A 6.1 magnitude earthquake killed at least 920 people in Afghanistan early on Wednesday, with Afghan authorities saying at least 610 others had been injured in the tremors.
According to the U.S. Geological Survey, the quake struck about 44km from Khost, near the Pakistani border and was the deadliest to hit the region since 2002. Tremors were also reported from various parts of Pakistan, but no casualties or damages have been reported.
Photographs and videos shared on social media show houses reduced to rubble, with authorities warning that the death toll was expected to rise as some of the affected villages are in remote, mountainous areas that have yet to provide details of the quake’s impact on them.
Adding to the misery of Afghans has been flooding in many regions over the past week, with the national disaster agency saying at least 11 people had been killed and 50 others injured following torrential rains. Several stretches of highway have also been blocked, making rescue operations more difficult. Afghan media reported that helicopters had been deployed for rescue efforts.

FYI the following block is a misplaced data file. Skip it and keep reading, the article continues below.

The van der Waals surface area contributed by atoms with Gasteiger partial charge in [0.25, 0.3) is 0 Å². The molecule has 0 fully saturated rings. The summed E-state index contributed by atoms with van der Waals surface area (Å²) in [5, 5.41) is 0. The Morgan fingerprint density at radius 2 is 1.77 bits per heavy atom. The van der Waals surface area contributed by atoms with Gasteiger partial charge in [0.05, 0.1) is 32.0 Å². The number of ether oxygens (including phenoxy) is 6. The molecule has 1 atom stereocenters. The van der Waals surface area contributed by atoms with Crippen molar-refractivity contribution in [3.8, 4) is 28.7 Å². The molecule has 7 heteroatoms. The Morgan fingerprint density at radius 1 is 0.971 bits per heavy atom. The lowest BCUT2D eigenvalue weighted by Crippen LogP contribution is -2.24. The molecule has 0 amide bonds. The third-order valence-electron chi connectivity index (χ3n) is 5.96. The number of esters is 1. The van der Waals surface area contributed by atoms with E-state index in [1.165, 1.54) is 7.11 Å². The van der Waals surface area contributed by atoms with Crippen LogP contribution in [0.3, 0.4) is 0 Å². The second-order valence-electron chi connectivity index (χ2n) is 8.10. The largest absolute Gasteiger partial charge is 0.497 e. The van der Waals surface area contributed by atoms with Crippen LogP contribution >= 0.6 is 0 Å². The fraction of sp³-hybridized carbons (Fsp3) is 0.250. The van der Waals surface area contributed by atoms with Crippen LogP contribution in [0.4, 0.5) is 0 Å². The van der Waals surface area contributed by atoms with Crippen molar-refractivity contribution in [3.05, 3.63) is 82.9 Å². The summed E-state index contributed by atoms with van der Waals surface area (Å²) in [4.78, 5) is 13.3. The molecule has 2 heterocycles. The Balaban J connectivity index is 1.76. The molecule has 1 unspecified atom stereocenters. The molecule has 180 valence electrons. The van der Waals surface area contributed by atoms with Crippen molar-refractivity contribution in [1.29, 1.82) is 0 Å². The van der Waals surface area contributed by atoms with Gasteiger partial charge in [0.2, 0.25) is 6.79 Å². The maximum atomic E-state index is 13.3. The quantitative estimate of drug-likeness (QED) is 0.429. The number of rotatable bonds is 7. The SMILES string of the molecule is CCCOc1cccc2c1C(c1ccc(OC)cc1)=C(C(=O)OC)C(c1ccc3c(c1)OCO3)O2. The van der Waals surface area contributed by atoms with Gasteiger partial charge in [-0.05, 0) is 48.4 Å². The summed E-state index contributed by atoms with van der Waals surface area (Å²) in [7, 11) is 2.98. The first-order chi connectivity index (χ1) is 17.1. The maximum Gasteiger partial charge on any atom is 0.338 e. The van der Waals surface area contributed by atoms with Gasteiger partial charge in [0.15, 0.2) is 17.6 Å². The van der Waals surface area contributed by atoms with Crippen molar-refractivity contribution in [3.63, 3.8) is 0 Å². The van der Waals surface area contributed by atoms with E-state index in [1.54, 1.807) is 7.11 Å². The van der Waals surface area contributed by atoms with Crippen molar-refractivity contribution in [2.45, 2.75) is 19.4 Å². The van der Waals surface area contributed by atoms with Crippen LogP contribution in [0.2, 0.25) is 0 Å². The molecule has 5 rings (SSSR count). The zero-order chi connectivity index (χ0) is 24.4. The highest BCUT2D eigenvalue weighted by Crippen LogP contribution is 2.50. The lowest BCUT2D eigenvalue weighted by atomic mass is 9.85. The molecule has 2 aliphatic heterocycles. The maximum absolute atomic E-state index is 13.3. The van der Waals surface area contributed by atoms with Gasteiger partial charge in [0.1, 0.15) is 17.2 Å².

Afghanistan is currently experiencing a severe economic crisis provoked by the imposition of sanctions following the Taliban’s takeover of Kabul in August 2021. However, humanitarian aid has continued and the U.N.’s office for the Coordination of Humanitarian Affairs told the Reuters news agency that it is dispatching teams to Afghanistan to help with rescue efforts in quake-hit area.
Haibatullah Akhundzada, the supreme leader of the ruling Taliban, offered his condolences in a statement. In Pakistan, Prime Minister Shehbaz Sharif and the Foreign Ministry issued statements offering condolence for the loss of lives and pledging assistance “in this time of need.”
“The people of Pakistan stand in strong solidarity with their Afghan brethren in this difficult time. We have no doubt that the brotherly Afghan people will overcome the effects of this natural calamity with their characteristic resilience,” read the statement issued by the Foreign Office.